Acclimating Fish & Corals - Aquarium Guide How To
We recently launched our new Acclimate Kits which provide all the tools you need when adding a new addition to your aquarium
they can be found here
Below are full step by step instructions for acclimatising fish and corals:
OR YOU CAN DOWNLOAD AS A PDF (SAVE TO YOUR DEVICE FOR OFFLINE VIEWING) here
ACCLIMATION GUIDES FOR MARINE CORALS / INVERTS
**Note most corals will shrink / shrivel up considerably during transit and will re-open once settled – this can sometimes take several days**
The decision to properly acclimate is down to you but at the very least you should usually introduce new water slowly before adding specimen into the tank, with delicate species slow drip acclimation will be necessary, less care can be taken with hardy species but its always best to err on the side of caution. An exception should be made if LIVESTOCK HAS SPENT AN EXTENDED PERIOD IN TRANSIT DUE TO DELAY OR SHIPPING WATER LOOKS / SMELLS VERY BAD – IN THESE CASES ITS BEST TO ADD DIRECTLY TO TANK and dispose of all shipping water.
The proper acclimation of a new arrival is extremely important considering the amount of stress the coral has endured before arriving at your door. We recommend that the following procedure be followed immediately upon receipt of the livestock. The entire process is actually very simple and should take less than half an hour to complete.
Step 1: Turn the Aquarium Lights OFF
The livestock has been in complete darkness for the last day, and will not immediately adjust to high output aquarium lighting. By turning off the lights, you remove a possible source of stress for the new arrival. Overexposure to light in general can be an issue with new additions to your reef tank. It only takes a day or two under high light conditions to severely damage a coral that was grown under more modest illumination.
Step 2: Empty the containers into a slightly larger tub
Typically we use a small plastic tub to acclimate the new corals. If you like, you can empty the containers with the coral into separate tubs, however when we receive new corals, we tend to place them in the same tub.The purpose of this is to provide enough volume to add in water from the aquarium as well as prepare a pest control dip solution.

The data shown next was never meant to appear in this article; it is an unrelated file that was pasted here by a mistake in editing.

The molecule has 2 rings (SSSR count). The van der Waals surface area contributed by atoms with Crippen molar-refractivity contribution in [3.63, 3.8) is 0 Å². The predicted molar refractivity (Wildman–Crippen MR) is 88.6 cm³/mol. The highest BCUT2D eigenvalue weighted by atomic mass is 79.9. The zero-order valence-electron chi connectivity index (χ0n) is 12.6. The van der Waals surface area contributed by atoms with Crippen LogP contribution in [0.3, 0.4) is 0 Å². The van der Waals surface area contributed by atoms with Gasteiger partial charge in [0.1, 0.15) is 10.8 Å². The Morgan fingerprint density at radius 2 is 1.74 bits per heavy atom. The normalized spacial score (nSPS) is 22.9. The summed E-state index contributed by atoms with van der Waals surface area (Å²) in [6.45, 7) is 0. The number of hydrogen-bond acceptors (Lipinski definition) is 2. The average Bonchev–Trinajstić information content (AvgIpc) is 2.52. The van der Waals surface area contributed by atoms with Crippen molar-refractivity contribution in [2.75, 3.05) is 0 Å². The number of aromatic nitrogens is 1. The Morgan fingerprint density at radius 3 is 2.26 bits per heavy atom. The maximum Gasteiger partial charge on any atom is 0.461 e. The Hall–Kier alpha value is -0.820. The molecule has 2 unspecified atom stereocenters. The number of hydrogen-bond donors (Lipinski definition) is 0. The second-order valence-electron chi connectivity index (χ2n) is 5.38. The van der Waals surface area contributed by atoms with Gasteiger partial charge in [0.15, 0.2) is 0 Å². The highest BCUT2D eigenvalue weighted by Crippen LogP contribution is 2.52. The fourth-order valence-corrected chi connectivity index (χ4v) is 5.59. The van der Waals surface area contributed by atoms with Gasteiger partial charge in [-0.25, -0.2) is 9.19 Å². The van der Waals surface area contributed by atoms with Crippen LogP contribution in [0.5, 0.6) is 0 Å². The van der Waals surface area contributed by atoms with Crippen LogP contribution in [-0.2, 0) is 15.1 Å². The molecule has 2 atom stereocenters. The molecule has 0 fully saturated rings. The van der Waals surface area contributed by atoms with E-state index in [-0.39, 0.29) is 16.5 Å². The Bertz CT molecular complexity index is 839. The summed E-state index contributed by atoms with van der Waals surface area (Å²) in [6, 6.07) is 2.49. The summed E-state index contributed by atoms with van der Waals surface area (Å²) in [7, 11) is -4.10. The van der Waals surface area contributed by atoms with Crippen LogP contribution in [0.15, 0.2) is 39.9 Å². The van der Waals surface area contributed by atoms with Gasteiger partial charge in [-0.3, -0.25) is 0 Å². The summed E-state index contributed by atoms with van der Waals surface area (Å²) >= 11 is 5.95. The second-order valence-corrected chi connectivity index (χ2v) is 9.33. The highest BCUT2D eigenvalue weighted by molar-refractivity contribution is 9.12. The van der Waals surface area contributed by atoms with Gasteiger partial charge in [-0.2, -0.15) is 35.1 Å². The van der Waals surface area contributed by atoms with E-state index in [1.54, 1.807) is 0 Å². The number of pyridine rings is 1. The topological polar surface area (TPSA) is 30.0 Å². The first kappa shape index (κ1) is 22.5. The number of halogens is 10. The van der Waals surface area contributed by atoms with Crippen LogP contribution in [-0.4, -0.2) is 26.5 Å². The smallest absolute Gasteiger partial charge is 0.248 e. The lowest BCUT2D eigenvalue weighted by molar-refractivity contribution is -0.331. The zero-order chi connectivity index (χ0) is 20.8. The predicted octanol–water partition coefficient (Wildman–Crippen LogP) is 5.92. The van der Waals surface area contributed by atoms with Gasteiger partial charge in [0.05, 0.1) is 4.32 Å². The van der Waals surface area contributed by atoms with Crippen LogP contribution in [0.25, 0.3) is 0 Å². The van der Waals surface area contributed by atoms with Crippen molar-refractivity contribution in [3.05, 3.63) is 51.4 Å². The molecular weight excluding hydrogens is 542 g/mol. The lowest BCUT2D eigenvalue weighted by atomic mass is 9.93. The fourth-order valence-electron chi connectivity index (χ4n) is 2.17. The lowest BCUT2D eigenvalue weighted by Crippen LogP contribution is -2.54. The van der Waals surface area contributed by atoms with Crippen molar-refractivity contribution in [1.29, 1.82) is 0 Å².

Step 3: Add 1/2 cup of Aquarium Water every few minutes
The slower you add the water the better. Corals and other invertebrates are sensitive to fluctuations in pH and especially salinity. Some aquarists prefer drip acclimating corals making this process even more gradual, but one should consider the temperature drop-off that occurs during this time as well. The entire acclimation process should not take more than 30 minutes.
Step 4 (optional): Pest Control Dip
We advocate using pest control dips to reduce the risk of hitchhikers and parasites making it into your aquariums.We dip our corals often, even when moving corals between systems, but there is no guarantee that the threat is eliminated. The two types of dip used most often is Coral Rx for pests such as flatworms and nudibranchs an Lugol’s Iodine for bacterial infections.
Step 5: Release the specimen into the tank
Find a suitable location where the new coral will receive the appropriate flow and lower light. It will need a few days to adjust to the new lighting.If you have access to a quarantine system, we recommend using the above method to first acclimate the new arrival. After the quarantine period is over, repeat the procedure to introduce the specimen into the display tank.
Try our acclimate kits for professional acclimation with ease! - full guide supplied - Carry out transfer of new arrivals with as less stress as possible for both you and the livestock 😎
Some live corals produce excess slime when shipped. After the acclimation procedure is followed, hold the coral by the rock or skeletal base and gently shake the coral in the shipping bag before placing into the aquarium. To avoid damage, please remember never to touch the "fleshy" part of a live coral. Many species of coral will not open for several days after introduction into their new home. Please allow several days for the coral to adapt to the new conditions in the aquarium
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